Timmah Ball is a writer, urban planner and occasional artist. She combines these skills to discuss important issues facing cities and how we can learn from First Nations’ cultural perspectives to create resilient futures. In 2017 she performed Last stone Left as part of Yirramboi Festival with dancer and choreographer Raina Peterson. It was performed in front of one of the last remaining precolonial rock faces in Melbourne’s CBD in Sargood Lane. You can read more about this unique aspect of Melbourne and other important stories in the Urban Beat.
In this edition, Timmah reflects on the hidden cultural and environmental layers of cities beneath the built environment and talks to artists, researchers and architects to learn how leading Aboriginal creatives from across the country are creating change and sharing truths in exciting projects. Through interviews, poetry and articles, contributors discuss issues of Sovereignty and steps we will need to take as Treaty discussions begin. Engage with Josh Muir’s self portraits and Jeanine Leane’s poetry, hear from architect Kevin O’Brien and co-chair of CAUL Hub’s Indigenous Advisory Group Maddison Miller, and enjoy interviews with researcher Zena Cumpston, artistic director Eva Grace Mullaley and writer/radio presenter Angelina Hurley.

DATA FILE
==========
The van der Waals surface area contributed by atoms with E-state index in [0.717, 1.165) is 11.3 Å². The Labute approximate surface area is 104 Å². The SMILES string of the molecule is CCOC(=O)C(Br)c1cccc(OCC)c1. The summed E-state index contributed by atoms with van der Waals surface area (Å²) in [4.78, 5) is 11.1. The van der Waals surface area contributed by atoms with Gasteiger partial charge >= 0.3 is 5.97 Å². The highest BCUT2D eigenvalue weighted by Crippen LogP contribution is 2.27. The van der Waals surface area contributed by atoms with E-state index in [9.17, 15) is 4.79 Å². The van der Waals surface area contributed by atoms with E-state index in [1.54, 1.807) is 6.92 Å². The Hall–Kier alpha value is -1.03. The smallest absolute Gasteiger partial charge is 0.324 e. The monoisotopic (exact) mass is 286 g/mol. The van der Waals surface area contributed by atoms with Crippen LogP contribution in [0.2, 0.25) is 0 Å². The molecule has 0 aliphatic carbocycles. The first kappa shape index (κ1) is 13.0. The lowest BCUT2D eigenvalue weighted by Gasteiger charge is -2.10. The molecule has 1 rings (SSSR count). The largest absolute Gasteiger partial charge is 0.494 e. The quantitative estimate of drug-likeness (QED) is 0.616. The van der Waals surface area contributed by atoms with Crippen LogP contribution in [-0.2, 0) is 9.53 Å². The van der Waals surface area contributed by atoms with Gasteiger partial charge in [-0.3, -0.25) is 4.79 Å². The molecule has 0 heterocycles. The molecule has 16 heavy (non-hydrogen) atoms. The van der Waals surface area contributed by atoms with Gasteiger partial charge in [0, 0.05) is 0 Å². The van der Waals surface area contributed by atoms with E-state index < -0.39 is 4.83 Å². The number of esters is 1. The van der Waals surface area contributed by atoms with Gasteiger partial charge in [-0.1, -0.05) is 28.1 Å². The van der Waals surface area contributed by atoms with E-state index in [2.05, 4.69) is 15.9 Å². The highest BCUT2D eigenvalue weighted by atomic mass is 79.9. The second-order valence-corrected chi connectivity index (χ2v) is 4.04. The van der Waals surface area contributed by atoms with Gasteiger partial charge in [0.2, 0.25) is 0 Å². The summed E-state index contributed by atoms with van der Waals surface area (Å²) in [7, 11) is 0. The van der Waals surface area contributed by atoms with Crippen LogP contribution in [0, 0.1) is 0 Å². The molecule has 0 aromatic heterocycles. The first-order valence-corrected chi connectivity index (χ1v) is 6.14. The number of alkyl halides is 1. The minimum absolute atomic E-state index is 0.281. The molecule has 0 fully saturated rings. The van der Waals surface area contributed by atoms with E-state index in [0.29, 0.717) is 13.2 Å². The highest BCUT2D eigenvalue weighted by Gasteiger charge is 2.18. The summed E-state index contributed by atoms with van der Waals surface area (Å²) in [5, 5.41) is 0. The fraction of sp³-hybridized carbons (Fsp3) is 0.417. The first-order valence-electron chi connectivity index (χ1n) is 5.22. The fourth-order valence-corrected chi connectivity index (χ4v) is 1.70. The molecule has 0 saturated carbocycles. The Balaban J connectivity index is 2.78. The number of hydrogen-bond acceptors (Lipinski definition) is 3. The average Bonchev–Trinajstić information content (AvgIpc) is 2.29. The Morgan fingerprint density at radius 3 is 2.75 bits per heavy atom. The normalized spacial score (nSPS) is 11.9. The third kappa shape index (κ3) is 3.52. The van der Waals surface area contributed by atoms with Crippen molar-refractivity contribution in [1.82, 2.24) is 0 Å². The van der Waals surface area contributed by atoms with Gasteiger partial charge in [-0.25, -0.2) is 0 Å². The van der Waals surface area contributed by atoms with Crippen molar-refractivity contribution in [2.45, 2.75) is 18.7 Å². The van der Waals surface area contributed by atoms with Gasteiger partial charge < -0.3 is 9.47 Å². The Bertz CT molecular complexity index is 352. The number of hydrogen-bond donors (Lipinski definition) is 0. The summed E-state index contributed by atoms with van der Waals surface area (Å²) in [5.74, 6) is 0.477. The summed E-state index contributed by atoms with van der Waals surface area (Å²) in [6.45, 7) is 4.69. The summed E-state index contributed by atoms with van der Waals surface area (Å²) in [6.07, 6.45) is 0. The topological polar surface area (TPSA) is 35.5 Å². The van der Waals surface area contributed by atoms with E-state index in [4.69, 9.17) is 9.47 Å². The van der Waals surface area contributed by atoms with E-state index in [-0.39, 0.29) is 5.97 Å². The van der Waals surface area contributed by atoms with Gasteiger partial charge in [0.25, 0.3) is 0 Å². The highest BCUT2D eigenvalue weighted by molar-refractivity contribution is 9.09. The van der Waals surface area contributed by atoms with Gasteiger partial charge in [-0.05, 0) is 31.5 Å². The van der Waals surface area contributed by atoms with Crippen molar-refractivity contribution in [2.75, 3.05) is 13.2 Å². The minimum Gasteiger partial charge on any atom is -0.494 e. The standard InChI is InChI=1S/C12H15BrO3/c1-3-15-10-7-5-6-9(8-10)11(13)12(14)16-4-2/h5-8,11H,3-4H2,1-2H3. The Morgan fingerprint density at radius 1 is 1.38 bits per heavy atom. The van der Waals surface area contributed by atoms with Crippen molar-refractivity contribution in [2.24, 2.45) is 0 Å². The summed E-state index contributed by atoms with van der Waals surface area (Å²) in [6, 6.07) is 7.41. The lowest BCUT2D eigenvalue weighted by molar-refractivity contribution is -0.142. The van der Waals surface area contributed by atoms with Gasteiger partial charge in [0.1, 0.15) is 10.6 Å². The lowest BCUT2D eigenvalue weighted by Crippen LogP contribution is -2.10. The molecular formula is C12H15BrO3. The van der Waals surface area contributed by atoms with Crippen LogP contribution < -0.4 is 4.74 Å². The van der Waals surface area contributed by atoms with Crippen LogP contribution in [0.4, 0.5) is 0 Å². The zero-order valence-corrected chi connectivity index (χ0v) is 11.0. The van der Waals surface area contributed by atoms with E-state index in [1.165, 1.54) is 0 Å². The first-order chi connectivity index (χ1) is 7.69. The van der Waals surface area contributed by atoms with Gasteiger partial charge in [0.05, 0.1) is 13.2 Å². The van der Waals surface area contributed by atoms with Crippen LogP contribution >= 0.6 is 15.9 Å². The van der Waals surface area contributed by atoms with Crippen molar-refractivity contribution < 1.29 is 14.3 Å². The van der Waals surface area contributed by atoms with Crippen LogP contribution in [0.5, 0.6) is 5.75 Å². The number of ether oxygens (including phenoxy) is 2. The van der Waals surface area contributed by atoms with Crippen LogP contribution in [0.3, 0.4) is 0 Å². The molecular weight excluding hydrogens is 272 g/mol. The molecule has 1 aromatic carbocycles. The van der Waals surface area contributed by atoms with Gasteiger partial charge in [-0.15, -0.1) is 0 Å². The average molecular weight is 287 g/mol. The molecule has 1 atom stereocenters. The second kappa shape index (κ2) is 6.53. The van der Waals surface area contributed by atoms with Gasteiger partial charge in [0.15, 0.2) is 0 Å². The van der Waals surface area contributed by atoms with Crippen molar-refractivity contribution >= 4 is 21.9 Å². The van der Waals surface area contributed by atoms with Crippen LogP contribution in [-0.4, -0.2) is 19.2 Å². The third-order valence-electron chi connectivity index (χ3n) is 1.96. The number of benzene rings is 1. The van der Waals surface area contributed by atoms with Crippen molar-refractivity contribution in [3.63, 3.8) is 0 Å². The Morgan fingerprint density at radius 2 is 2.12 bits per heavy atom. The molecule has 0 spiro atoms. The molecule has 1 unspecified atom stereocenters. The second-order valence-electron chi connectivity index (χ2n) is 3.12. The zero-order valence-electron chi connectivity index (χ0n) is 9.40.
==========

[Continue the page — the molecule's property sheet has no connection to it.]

The Urban Beat also provides an update on two major CAUL Hub outputs which are creating pathways for change: The Living Pavilion and 3 Category Workbook. These projects demonstrate both the importance and strength of collaborative research and Indigenous knowledge systems. Download the 2019 NAIDOC Urban Beat here.
The edition becomes a vital companion to this years National NAIDOC themes – Voice, Treaty, Truth.
Download the newsletter here.
Featured image: A section of Josh Muir’s banner artwork, featured in the 2019 NAIDOC Urban Beat.